We all know that electric cars are pollution-free, efficient, thrifty, ecologically sound and cheap to operate. But they can also be surprisingly fast.
A video is making the rounds on YouTube and Facebook that shows a Tesla Model S going up against Corvettes, Vipers, Ferraris, etc., at a quarter-mile dragstrip – and leaving them all for dead.
And one of the fastest cars through the quarter-mile these days is a homemade conversion, a 50-year old all-electric Datsun 1000 propelled by a hellaciously powerful electric motor that can hurtle it down the track at speeds up to 240 km/h.
Because they deliver instant power with no spooling up, electric vehicles can be shockingly quick when the pedal hits the metal. As a diehard petrol-head of my acquaintance puts it: “It’s one of the few things I like about them.”
He’d love the new all-electric 2022 Volvo XC40 Recharge. Yes, it’s all that an electric car should be, but it’ll snap your head back when you press the accelerator, with immediate reserve power and hot-rod-calibre performance.
That performance comes from two electric motors, one for the front wheels and the other for the back. Together, they deliver 408 horsepower, and that, according to Volvo, is enough to send the XC40 Recharge from zero to freeway speed in under five seconds and give it a top speed of about 180 km/h.
The first time I experienced this instant rush of power, it caught me by surprise – electric cars aren’t supposed to be this fast.
But the XC40 Recharge is, and amply demonstrates how far carmakers have come in terms of electric technology.
A few other observations about the XC40 Recharge:
- There’s no key, just a fob. As soon as you get in the car, it’s ready to go – no push-button start. I’m surprised this little bit of technology hasn’t arrived sooner. I like it.
- Volvo insists on retaining its pointless and cumbersome two-tap shifter setup. I first experienced this on the XC60 and really grew to dislike it. Ditto with the XC40 Recharge – I just don’t see the point of it. It makes parking and driving around the city more aggravating.
- Recharge time is a little slow if you’re relying on a conventional 110-volt house plug. By my calculation, it took over eight hours to recharge the battery from 61 per cent to 79 per cent, and another eight hours to bring it to 89 per cent. Volvo claims you can accomplish this in eight hours, from a flat battery to 100 per cent. That wasn’t my experience. A 240-volt quick charge, on the other hand, will bring the battery up to snuff in just over half an hour, according to Volvo.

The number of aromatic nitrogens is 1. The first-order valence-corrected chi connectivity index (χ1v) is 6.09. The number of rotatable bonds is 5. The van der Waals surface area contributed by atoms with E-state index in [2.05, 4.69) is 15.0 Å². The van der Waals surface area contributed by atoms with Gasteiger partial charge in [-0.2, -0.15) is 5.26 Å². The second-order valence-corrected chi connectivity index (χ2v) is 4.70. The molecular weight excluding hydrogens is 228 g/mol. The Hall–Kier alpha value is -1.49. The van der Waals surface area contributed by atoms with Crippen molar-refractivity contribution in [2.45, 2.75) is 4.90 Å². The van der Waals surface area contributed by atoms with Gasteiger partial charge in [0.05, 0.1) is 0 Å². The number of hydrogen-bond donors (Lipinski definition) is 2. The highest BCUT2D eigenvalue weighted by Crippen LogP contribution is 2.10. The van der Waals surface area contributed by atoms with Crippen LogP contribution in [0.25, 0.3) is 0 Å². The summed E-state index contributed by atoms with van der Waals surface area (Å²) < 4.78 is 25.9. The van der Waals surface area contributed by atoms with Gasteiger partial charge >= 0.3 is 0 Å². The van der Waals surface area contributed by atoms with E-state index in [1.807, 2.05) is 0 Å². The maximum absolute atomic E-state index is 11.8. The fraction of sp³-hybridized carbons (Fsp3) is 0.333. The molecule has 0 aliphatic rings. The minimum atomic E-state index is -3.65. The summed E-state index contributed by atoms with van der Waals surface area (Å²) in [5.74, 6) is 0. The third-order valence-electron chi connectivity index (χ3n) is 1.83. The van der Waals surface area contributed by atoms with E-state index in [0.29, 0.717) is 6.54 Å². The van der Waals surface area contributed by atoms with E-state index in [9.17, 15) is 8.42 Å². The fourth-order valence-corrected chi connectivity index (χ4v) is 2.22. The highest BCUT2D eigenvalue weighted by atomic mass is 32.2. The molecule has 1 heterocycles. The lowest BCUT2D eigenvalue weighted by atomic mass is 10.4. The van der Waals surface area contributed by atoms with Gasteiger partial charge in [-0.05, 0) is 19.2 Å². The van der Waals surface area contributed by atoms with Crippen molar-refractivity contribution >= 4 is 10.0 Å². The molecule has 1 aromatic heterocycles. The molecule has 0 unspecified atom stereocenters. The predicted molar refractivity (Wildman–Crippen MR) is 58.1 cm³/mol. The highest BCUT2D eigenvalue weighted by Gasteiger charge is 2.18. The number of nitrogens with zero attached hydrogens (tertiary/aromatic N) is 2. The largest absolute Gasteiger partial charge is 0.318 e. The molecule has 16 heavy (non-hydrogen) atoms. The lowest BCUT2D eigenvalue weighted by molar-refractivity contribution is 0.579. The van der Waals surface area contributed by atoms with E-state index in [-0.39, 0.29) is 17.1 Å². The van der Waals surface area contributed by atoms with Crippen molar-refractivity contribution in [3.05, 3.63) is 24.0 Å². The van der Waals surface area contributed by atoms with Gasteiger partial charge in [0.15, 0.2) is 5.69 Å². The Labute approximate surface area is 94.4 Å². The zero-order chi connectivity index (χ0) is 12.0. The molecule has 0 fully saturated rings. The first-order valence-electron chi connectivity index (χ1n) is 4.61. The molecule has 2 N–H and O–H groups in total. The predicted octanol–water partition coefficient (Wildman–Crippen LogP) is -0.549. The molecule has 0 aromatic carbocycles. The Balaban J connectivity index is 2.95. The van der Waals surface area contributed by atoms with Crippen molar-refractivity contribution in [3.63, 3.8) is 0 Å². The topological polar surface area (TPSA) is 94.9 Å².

- Driving range is set at just over 400 km, in the city in optimum weather. Cold-weather driving brings this down to 210 km. Presumably, this is due to all the accessories – heater, heated seats, heated steering wheel, etc. – being used. Highway driving is about 300 km in nice weather, 220 km if it’s winter.
- A little dash readout tells the driver exactly how much juice is left in the battery. It’s uncomplicated and easy to reference.
- Like a lot of upscale cars these days, the XC40 Recharge has cameras in abundance. My favourite is the top-down view that allows you to see the car as though there’s a drone hovering above it. This is entertaining and useful, particularly when it comes to parallel parking.
- There doesn’t appear to be an AM radio setting, an annoying trend with car manufacturers. AM radio may be old school, but it still delivers traffic and weather information promptly and efficiently. I wouldn’t own a car that doesn’t have AM radio.
Ultimately, though, the XC40 Recharge is probably my favourite electric car. It’s relatively easy to get along with, practical, comfortable – and goes like a bat out of hell.
Unfortunately, none of this comes cheap. Be prepared to cough up just under $60,000 for the base model, going up to almost $71,000 for the loaded Ultimate. That’s before taxes, levies and other extras, as well as various government subsidies and rebates. In my province – B.C. – the rebate is almost $13,000 for fully electric vehicles.
Ted Laturnus has been an automotive journalist since 1976. He was named Canadian Automobile Journalist of the Year twice and is past president of the Automobile Journalists Association of Canada (AJAC). For interview requests, click here.
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